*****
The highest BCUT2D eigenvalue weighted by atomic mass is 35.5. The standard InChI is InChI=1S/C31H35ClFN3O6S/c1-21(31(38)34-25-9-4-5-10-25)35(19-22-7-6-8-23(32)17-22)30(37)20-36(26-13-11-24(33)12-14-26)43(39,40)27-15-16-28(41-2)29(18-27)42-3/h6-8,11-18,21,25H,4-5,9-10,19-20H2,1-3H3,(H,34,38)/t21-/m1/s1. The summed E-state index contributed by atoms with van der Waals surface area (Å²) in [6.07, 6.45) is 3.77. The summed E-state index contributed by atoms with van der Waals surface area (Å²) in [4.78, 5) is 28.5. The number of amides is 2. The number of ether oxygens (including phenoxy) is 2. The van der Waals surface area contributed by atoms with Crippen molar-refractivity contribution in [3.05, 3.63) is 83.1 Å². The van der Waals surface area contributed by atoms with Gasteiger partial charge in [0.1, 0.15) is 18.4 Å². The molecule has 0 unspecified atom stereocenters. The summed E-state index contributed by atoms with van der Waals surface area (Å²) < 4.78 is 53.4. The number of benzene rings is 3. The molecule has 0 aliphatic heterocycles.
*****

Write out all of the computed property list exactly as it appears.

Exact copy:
The highest BCUT2D eigenvalue weighted by atomic mass is 35.5. The standard InChI is InChI=1S/C31H35ClFN3O6S/c1-21(31(38)34-25-9-4-5-10-25)35(19-22-7-6-8-23(32)17-22)30(37)20-36(26-13-11-24(33)12-14-26)43(39,40)27-15-16-28(41-2)29(18-27)42-3/h6-8,11-18,21,25H,4-5,9-10,19-20H2,1-3H3,(H,34,38)/t21-/m1/s1. The summed E-state index contributed by atoms with van der Waals surface area (Å²) in [6.07, 6.45) is 3.77. The summed E-state index contributed by atoms with van der Waals surface area (Å²) in [4.78, 5) is 28.5. The number of amides is 2. The number of ether oxygens (including phenoxy) is 2. The van der Waals surface area contributed by atoms with Crippen molar-refractivity contribution in [3.05, 3.63) is 83.1 Å². The van der Waals surface area contributed by atoms with Gasteiger partial charge in [0.1, 0.15) is 18.4 Å². The molecule has 0 unspecified atom stereocenters. The summed E-state index contributed by atoms with van der Waals surface area (Å²) < 4.78 is 53.4. The number of benzene rings is 3. The molecule has 0 aliphatic heterocycles.